by Jon Rappoport
January 14, 2012
from Jon Rappoport Website
Since I’ve written hundreds of articles that attempt to stimulate imagination, I’ve had to take into account the resistance – many people pretending they’re simply “the audience.” They watch. They keep their distance. They enjoy the show.
If they think I might be writing about them, they deflect the message like a matador.
In some strange way, the reflex to deflect keeps the universe in the condition of status quo.
Because, think about it. What would happen if a few billion people, on this planet alone, woke up one morning galvanized by their imaginations to such a degree that they began to create new realities at an unprecedented rate?
Life would never be the same.
To personify what I mean by status quo, it’s as if a deal were taking place, under the table, between humans and the universe. “We’ll pretend imagination doesn’t exist, and you, universe, keep us enchanted by things as they are.”
Hopefully, you understand that I’m talking about magic here – or the lack of it.
Almost all discussions of mind control, programming, operant conditioning never visit this territory, where the really big-time programming lives.
Well, what is this conditioning? What is its nature?
After many years of considering these questions, my answer is simple. It’s resistance. That’s the beginning and end of it. I know, it sounds too simple.
There must be a complex structure involved. In fact, humans would be drawn to a structure like that. Fascinated, absorbed. They would sign up in droves to study it. Why? Because it would constitute yet another deflection. It would allow them to wriggle off the hook.
I’ll offer you another considered conclusion. Even if there were such a structure, whose purpose was to keep people from exercising their imaginations to the fullest, once that system was probed, understood, and eradicated, humans would remain in limbo. They would still be one step from creating new realities – just as they are now.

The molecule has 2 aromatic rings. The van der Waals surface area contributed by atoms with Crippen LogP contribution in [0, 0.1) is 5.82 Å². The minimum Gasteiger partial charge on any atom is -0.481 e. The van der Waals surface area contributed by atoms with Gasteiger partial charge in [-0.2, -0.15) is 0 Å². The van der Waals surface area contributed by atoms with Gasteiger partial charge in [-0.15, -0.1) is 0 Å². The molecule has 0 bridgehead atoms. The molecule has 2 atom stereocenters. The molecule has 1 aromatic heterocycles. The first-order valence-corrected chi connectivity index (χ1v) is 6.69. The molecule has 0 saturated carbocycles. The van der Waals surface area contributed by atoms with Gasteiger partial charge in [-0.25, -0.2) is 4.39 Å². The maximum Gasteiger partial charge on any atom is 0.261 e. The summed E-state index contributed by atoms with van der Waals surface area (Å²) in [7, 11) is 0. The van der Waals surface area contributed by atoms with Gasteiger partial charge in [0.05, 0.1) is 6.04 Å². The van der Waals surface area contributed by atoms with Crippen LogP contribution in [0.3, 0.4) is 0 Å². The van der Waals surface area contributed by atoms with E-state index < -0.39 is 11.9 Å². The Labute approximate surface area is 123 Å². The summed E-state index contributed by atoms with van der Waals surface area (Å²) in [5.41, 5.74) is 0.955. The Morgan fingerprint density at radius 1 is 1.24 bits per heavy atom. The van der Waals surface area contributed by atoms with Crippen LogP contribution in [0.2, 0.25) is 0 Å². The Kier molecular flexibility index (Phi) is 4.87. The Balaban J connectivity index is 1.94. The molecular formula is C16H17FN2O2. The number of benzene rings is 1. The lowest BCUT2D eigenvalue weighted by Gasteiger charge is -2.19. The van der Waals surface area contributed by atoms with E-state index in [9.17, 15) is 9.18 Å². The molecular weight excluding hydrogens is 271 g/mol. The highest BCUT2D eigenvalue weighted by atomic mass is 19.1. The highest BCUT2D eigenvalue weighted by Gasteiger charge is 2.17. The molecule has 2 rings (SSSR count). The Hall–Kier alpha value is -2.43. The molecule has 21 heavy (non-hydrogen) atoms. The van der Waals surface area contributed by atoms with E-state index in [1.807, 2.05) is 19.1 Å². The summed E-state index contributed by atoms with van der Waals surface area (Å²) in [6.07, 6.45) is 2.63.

In another context, with a different implied meaning, T.S. Eliot famously wrote,
“We shall not cease from exploration/and the end of all our exploring will be to arrive where we started and know the place for the first time.”
Remove all the supposed programming, and we’re really where we started, but in this case we don’t know the place for the first time, we don’t know very much more than we did. We’re rather bewildered, like the institutionalized person who looks at the open door to his cell one day and doesn’t step beyond it.
Because the resistance is still there.
The word “will” has been pretty much removed from the modern vocabulary.
“He doesn’t have the will to do the work.”
We’re taught there are layers and layers of social, psychological, and political factors that separate a person from acting on an idea. And all these factors must be addressed.
You want operant conditioning? There it is: the deleting of the idea of will behind an avalanche of fake knowledge.
To live through and by imagination is a choice, taken or not taken in freedom. That’s the short and long of it, and no amount of complaining will change the situation.
To put it another way, resistance is not a thing that sits in the mind like a solid object. It is a generalized description of a person saying NO. It really refers to a refusal to act.
“But why does the person say no. Why does he refuse?”
They hope to find a mechanism which, if corrected, will turn the no into a yes. In words, a revolution achieved passively.
“Sir, just sit here and we’ll insert this needle and remove the obstruction and then everything will change.”